Best-Kept Secret in the Mortgage Industry

January 01, 2007
January/February 2007
A version of this article appears in the January/February 2007 issue of Home Energy Magazine.
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Improving the energy performance of a home is an economically sound investment.  Yet despite its economic attractiveness, home performance in the United States is nowhere near optimal levels.  Why is this?  In most cases there is an incremental added cost to improve a home’s performance, and many Americans resist the first cost even at the expense of positive cash flow in the future. To address this first-cost barrier, the mortgage industry has developed the energy mortgage. 

There are two types of energy mortgage. An Energy Improvement Mortgage finances the energy upgrades of an existing home in the mortgage loan based on future monthly energy savings. An Energy-Efficient Mortgage uses the energy savings from a new energy-efficient home to increase the home-buying power of the consumer and capitalizes the energy savings in the appraisal. The entire U.S. secondary mortgage market (Fannie Mae, Freddie Mac, VA and FHA) offers energy mortgages.

Overcoming Barriers

In the past, lenders haven’t promoted energy mortgages because they require too much paperwork. Lenders have also complained that the energy mortgage was too complicated for the loan applicant. But, like the rest of the economy, the mortgage industry is fast becoming computerized. Thanks to Fannie Mae’s leadership, issuing energy mortgages is now a seamless transaction for the mortgage industry.  In fact, the large secondary mortgage market has incorporated the energy mortgage into its Desktop Underwriter automated program. Now a lender has only to type two numbers into two fields and the program does the rest.

The old energy mortgages merely adjusted the debt-to-income loan ratio in order to credit energy savings, and this was something that loan applicants didn’t understand intuitively. Now the entire secondary mortgage market shows monthly energy savings as added income in calculating eligibility for a loan for a new home, and the energy value of the home is added to the appraised value of an existing home. It’s now much easier for home sellers and loan applicants to see energy savings in their bottom line.

Yet despite these changes, consumer response to energy mortgages has still been disappointing.  This is because most consumers and most members of the housing industry are not aware of the benefits and simplicity of energy mortgages.  Donald Lange, past president of the Mortgage Bankers Association, says, “Energy-efficient mortgages are the best-kept secret in the mortgage industry.”  Another barrier to greater consumer use of energy mortgages is the fact that the value of energy efficiency is discounted in these mortgages, understating the true value of those savings, and making the boost to consumer buying power seem smaller than it is.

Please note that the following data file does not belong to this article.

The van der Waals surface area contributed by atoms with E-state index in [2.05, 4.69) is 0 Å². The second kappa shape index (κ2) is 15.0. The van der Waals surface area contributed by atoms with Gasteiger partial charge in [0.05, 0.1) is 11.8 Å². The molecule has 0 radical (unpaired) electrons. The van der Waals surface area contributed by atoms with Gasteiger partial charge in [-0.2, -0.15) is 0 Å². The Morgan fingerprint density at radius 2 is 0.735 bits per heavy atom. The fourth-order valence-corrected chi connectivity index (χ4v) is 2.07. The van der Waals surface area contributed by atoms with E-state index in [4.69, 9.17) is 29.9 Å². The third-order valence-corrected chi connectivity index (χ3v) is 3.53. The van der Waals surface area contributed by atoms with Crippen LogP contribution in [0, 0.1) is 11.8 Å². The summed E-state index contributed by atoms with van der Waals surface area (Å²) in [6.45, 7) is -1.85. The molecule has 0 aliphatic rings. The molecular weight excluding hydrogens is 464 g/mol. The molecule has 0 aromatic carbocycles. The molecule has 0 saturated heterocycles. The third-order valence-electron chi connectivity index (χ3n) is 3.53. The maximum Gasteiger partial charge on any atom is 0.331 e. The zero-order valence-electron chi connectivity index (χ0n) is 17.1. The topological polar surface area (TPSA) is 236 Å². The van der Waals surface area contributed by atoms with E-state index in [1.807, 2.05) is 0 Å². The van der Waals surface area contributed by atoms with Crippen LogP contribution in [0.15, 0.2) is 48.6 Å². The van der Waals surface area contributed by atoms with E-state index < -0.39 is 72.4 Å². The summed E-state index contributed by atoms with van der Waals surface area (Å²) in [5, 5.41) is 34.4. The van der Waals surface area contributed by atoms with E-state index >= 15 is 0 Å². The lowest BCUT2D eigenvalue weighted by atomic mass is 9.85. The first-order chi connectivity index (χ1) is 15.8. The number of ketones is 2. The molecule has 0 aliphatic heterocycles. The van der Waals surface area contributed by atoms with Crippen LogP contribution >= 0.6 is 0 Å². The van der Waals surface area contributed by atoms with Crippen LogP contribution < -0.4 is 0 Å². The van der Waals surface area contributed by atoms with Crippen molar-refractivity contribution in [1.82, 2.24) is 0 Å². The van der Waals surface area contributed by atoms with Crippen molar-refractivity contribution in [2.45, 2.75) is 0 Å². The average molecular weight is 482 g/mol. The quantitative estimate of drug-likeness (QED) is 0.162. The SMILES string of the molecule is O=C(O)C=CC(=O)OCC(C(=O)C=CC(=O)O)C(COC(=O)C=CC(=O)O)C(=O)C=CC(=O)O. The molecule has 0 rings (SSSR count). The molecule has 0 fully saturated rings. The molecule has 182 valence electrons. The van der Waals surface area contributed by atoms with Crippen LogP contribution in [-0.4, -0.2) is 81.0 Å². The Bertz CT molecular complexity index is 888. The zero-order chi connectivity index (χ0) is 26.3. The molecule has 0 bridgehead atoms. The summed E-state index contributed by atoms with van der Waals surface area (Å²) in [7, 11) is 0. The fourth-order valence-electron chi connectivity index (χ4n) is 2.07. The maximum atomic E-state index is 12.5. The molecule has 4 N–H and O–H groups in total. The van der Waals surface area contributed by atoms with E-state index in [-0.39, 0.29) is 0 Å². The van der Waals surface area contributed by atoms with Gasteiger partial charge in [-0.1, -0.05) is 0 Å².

Plan of Action

The organization that I direct, the Residential Energy Services Network (RESNET), believes that the energy-efficient mortgage has the potential to serve as a key for financing the energy performance of a home at the time of sale or refinancing. Energy mortgages enable consumers to increase the energy performance of the home they are buying or refinancing—and to do so at a price they can afford.  But consumers must be made aware of these products’ potential.  It’s time to get the word out on this best-kept secret in the mortgage industry.

And to more fully realize the potential of energy mortgages, the energy mortgage program needs to be revised to fully capture the value of monthly energy savings. This means overcoming an important barrier to the increased use of energy mortgages—the discounting of energy efficiency in current mortgage products. To this end, the RESNET board of directors has recently adopted a policy statement:

RESNET urges the federally sponsored secondary mortgage market to change their calculation of housing costs to include principal, interest, taxes, and insurance minus energy savings, with the energy savings coming from a certified home energy rating.  

This would increase the importance of energy efficiency by putting it on par with principle, interest, and insurance costs in determining the housing costs used when someone is qualifying for a mortgage loan, assure that energy savings are real and accurately predicted, and also support the home energy rating industry.

—Steve Baden
Steve Baden is the director of RESNET.


For more information:

In order to help more people take advantage of energy mortgages, RESNET has posted a special page on its Web site, Lender Information (www.natresnet.org/lender).  The page provides the housing industry with the information they need to understand these mortgages. It contains links to a summary of all the energy mortgage products, and the underwriting guidelines for these products.

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